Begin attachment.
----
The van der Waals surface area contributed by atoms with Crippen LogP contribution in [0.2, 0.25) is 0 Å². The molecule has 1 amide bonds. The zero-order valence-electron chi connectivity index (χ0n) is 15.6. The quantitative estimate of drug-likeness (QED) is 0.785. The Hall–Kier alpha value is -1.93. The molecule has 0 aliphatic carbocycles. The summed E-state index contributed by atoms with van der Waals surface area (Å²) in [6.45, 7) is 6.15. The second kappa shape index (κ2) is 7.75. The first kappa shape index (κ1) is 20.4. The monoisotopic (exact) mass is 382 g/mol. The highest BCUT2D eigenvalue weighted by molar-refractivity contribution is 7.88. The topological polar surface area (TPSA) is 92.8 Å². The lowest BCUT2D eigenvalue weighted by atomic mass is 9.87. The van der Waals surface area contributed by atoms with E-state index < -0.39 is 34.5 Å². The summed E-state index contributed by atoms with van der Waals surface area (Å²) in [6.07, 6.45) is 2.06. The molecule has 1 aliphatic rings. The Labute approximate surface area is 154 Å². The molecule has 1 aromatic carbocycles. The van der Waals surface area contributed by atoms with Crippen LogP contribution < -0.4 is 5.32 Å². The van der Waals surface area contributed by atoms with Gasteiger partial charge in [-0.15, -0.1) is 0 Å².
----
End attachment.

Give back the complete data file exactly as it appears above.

The van der Waals surface area contributed by atoms with Crippen LogP contribution in [0.2, 0.25) is 0 Å². The molecule has 1 amide bonds. The zero-order valence-electron chi connectivity index (χ0n) is 15.6. The quantitative estimate of drug-likeness (QED) is 0.785. The Hall–Kier alpha value is -1.93. The molecule has 0 aliphatic carbocycles. The summed E-state index contributed by atoms with van der Waals surface area (Å²) in [6.45, 7) is 6.15. The second kappa shape index (κ2) is 7.75. The first kappa shape index (κ1) is 20.4. The monoisotopic (exact) mass is 382 g/mol. The highest BCUT2D eigenvalue weighted by molar-refractivity contribution is 7.88. The topological polar surface area (TPSA) is 92.8 Å². The lowest BCUT2D eigenvalue weighted by atomic mass is 9.87. The van der Waals surface area contributed by atoms with E-state index < -0.39 is 34.5 Å². The summed E-state index contributed by atoms with van der Waals surface area (Å²) in [6.07, 6.45) is 2.06. The molecule has 1 aliphatic rings. The Labute approximate surface area is 154 Å². The molecule has 1 aromatic carbocycles. The van der Waals surface area contributed by atoms with Crippen LogP contribution < -0.4 is 5.32 Å². The van der Waals surface area contributed by atoms with Gasteiger partial charge in [-0.15, -0.1) is 0 Å².